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Update on diabetes

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Contents

Foreword: Diabetes in 2005 – what’s the scoresheet?

PAT J PHILLIPS, JOHN ALOIZOS

Individualising initial therapy for hyperglycaemia in type 2 diabetes

STEPHEN TWIGG

The clinical context and severity of hyperglycaemia at presentation of type 2 diabetes help guide appropriate therapy.

When and how to start insulin therapy in type 2 diabetes

STEVEN C BOYAGES

Although many patients with type 2 diabetes will need insulin, the initiation of this therapy is often one of the most difficult decisions that patients and clinicians have to make.

Insulin delivery devices: which one is best for your patient?

MICHELLE ROBINS

The availability of insulin pens and other delivery devices has revolutionised the way insulin is prescribed and administered. Here is a guide to help you navigate through the maze of options.

Postprandial glucose in diabetes: role ofrapid acting insulin analogues

RICHARD C O’BRIEN

There is evidence that postprandial hyperglycaemia is an important therapeutic target, particularly for the prevention of macrovascular complications.

Unstable type 1 diabetes in adolescence

WARREN KIDSON

One of the most worthwhile exercises in medical practice can be the improvement of glucose control in patients with chronic unstable type 1 diabetes.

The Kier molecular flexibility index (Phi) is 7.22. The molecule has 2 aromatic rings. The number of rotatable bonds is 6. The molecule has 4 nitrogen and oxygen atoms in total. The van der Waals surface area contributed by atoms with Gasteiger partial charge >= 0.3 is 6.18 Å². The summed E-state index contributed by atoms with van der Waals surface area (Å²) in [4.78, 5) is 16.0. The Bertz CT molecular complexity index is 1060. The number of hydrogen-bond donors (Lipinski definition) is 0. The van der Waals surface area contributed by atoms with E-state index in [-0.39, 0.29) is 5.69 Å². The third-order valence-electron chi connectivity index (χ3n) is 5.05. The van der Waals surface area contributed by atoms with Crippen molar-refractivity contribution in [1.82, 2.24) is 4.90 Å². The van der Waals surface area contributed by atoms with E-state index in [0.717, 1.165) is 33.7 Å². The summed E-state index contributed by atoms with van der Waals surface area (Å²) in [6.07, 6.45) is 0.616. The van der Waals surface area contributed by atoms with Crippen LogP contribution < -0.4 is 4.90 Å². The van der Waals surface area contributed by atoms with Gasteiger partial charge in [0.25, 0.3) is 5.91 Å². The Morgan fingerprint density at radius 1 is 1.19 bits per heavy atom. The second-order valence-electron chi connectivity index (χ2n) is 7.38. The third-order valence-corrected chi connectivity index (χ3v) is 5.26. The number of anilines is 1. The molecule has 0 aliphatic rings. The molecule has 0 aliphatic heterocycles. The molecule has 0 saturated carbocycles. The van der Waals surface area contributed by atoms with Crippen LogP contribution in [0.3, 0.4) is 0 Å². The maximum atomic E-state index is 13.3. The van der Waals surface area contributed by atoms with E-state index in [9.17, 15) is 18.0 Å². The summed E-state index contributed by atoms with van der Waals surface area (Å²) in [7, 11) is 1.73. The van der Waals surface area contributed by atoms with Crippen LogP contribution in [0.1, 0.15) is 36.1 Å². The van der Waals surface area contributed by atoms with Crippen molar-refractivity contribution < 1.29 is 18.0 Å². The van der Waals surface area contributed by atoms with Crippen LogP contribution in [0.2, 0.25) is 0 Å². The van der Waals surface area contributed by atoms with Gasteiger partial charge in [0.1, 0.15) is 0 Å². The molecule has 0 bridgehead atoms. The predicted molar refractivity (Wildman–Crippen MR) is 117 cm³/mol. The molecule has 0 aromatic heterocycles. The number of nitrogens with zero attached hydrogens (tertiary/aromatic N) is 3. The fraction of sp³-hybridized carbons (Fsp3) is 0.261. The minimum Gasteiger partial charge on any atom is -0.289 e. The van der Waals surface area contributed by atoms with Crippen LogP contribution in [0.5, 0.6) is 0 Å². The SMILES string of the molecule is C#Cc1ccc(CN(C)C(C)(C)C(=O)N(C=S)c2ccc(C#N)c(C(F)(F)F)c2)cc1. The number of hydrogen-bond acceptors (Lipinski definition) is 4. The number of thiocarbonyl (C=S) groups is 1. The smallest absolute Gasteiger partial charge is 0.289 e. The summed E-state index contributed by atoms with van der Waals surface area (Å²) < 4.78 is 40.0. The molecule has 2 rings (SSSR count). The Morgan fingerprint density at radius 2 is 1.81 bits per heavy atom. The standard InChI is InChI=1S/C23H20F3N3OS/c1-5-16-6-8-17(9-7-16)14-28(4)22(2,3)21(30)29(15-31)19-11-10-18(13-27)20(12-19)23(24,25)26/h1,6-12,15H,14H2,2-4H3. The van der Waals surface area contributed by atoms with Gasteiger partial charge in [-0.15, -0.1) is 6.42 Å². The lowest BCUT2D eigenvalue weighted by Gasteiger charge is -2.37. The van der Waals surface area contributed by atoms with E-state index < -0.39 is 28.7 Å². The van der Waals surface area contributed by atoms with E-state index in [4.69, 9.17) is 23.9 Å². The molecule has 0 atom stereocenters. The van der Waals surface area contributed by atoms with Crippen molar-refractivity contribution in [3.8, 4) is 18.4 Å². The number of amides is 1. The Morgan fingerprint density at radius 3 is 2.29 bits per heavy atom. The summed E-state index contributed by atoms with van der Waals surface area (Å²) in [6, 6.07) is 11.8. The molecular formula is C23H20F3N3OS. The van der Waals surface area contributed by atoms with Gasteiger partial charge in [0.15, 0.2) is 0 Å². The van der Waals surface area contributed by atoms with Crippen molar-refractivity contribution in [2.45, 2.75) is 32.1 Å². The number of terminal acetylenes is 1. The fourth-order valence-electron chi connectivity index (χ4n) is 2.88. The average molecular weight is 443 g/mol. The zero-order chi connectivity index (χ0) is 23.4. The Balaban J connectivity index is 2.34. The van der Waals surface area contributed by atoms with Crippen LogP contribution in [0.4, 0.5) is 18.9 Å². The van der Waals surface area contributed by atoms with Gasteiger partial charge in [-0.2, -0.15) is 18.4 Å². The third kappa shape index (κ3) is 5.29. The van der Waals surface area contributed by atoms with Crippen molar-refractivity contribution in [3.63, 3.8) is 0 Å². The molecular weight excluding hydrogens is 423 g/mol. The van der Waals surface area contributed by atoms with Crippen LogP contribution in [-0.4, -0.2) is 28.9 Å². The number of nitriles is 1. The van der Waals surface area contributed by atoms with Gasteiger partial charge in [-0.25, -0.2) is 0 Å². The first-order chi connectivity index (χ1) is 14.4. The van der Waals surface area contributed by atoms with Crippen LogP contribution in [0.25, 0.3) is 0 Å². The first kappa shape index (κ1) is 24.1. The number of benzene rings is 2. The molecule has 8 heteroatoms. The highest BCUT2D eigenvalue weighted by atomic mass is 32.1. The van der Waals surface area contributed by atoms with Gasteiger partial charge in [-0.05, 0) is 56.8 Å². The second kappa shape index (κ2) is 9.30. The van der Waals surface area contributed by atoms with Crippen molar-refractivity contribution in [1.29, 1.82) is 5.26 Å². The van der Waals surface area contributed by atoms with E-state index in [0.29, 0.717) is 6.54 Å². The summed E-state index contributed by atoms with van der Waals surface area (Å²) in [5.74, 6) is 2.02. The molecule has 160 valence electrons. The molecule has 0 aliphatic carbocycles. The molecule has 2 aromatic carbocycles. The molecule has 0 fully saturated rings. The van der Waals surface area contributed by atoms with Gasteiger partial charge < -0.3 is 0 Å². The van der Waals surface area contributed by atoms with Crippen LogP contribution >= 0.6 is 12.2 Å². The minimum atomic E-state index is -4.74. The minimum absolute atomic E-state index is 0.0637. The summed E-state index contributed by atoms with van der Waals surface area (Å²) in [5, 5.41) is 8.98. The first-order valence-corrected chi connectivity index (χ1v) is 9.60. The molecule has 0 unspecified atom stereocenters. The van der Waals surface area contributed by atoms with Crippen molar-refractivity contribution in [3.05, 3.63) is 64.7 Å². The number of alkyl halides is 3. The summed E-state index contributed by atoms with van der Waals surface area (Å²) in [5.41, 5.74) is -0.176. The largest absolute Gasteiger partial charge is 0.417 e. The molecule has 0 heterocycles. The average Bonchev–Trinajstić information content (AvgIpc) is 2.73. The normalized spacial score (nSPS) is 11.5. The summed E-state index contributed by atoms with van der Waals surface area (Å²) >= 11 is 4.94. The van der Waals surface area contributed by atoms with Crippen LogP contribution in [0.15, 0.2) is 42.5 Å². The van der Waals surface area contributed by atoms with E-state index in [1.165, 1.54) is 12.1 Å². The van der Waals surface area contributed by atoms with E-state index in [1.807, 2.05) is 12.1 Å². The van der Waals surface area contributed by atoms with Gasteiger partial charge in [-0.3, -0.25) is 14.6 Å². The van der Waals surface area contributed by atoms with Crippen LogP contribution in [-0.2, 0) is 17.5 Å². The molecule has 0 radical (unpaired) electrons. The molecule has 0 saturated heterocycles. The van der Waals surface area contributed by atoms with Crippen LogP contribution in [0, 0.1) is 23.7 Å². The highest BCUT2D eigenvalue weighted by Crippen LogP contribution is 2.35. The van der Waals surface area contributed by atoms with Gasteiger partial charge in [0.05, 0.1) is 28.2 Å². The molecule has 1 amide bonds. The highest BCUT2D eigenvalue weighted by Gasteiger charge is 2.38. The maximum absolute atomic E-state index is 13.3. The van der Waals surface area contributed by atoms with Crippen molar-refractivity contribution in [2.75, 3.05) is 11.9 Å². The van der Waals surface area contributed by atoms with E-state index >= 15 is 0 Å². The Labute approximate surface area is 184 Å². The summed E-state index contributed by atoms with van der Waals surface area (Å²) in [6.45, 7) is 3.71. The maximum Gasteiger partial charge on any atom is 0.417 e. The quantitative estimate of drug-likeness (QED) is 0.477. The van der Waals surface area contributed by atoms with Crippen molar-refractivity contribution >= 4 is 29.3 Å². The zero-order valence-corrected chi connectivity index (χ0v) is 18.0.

Long acting insulin analogues in type 1diabetes: do we need them?

PAUL C BARTLEY

The new long acting insulins are superior to isophane insulin in controlling overnight and early morning blood glucose.

Diabetes, doctors and quality of life

PAT J PHILLIPS, JOHN ALOIZOS

Psychosocial issues are common in people with diabetes and adversely affect quality of life and metabolic control. Psychosocial assessment is important and should become part of the annual ‘diabetes first’ review.

Does your patient have glucose intolerance?

PAUL ZIMMET, JONATHAN SHAW

Intervention at an early stage of impaired glucose regulation may dramatically reduce the risk of future diabetes and cardiovascular disease.

Guessing glycaemia

PAT J PHILLIPS

In this 64-year-old woman with type 2 diabetes, how would you check the apparent discrepancy in her blood glucose test result?

A different approach to the care of the diabetic foot

GRACE WARREN

The diabetic foot is often insensate, hence trauma can occur without the patient being aware and healing can be delayed by inadvertent retraumatisation. Daily and acute care of the foot with sensory neuropathy are described.

Priorities in diabetes care

PAT J PHILLIPS

Controlling blood pressure and cholesterol in patients with diabetes is now considered more important than controlling glycaemia.

The ulcer that wouldn’t go away

PAT J PHILLIPS

Patients with diabetes should understand the significance of the risk posed by undetected and painless injury to the foot.

Visible manifestations of diabetic retinopathy

PAT J PHILLIPS

Detection and treatment of retinopathy before vision is affected can prevent much of the blindness associated with diabetes.

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